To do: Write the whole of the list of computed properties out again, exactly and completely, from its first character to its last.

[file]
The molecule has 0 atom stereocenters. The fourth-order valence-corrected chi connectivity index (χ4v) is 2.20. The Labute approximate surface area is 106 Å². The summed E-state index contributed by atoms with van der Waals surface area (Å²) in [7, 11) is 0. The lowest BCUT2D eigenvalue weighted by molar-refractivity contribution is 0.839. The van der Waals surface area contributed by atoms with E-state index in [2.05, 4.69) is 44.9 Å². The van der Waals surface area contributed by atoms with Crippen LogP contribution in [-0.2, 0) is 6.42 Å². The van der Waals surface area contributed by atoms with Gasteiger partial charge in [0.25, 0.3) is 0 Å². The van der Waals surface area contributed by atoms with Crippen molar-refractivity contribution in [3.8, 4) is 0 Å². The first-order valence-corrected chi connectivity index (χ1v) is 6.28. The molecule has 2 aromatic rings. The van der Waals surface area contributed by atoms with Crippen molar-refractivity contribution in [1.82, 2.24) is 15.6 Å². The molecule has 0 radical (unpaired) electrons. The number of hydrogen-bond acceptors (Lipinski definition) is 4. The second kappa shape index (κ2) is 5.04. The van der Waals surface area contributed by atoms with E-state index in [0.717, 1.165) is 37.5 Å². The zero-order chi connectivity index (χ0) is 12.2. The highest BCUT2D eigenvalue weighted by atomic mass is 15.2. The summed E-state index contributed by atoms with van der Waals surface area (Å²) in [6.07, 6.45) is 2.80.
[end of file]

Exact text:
The molecule has 0 atom stereocenters. The fourth-order valence-corrected chi connectivity index (χ4v) is 2.20. The Labute approximate surface area is 106 Å². The summed E-state index contributed by atoms with van der Waals surface area (Å²) in [7, 11) is 0. The lowest BCUT2D eigenvalue weighted by molar-refractivity contribution is 0.839. The van der Waals surface area contributed by atoms with E-state index in [2.05, 4.69) is 44.9 Å². The van der Waals surface area contributed by atoms with Crippen LogP contribution in [-0.2, 0) is 6.42 Å². The van der Waals surface area contributed by atoms with Gasteiger partial charge in [0.25, 0.3) is 0 Å². The van der Waals surface area contributed by atoms with Crippen molar-refractivity contribution in [3.8, 4) is 0 Å². The first-order valence-corrected chi connectivity index (χ1v) is 6.28. The molecule has 2 aromatic rings. The van der Waals surface area contributed by atoms with Crippen molar-refractivity contribution in [1.82, 2.24) is 15.6 Å². The molecule has 0 radical (unpaired) electrons. The number of hydrogen-bond acceptors (Lipinski definition) is 4. The second kappa shape index (κ2) is 5.04. The van der Waals surface area contributed by atoms with E-state index in [0.717, 1.165) is 37.5 Å². The zero-order chi connectivity index (χ0) is 12.2. The highest BCUT2D eigenvalue weighted by atomic mass is 15.2. The summed E-state index contributed by atoms with van der Waals surface area (Å²) in [6.07, 6.45) is 2.80.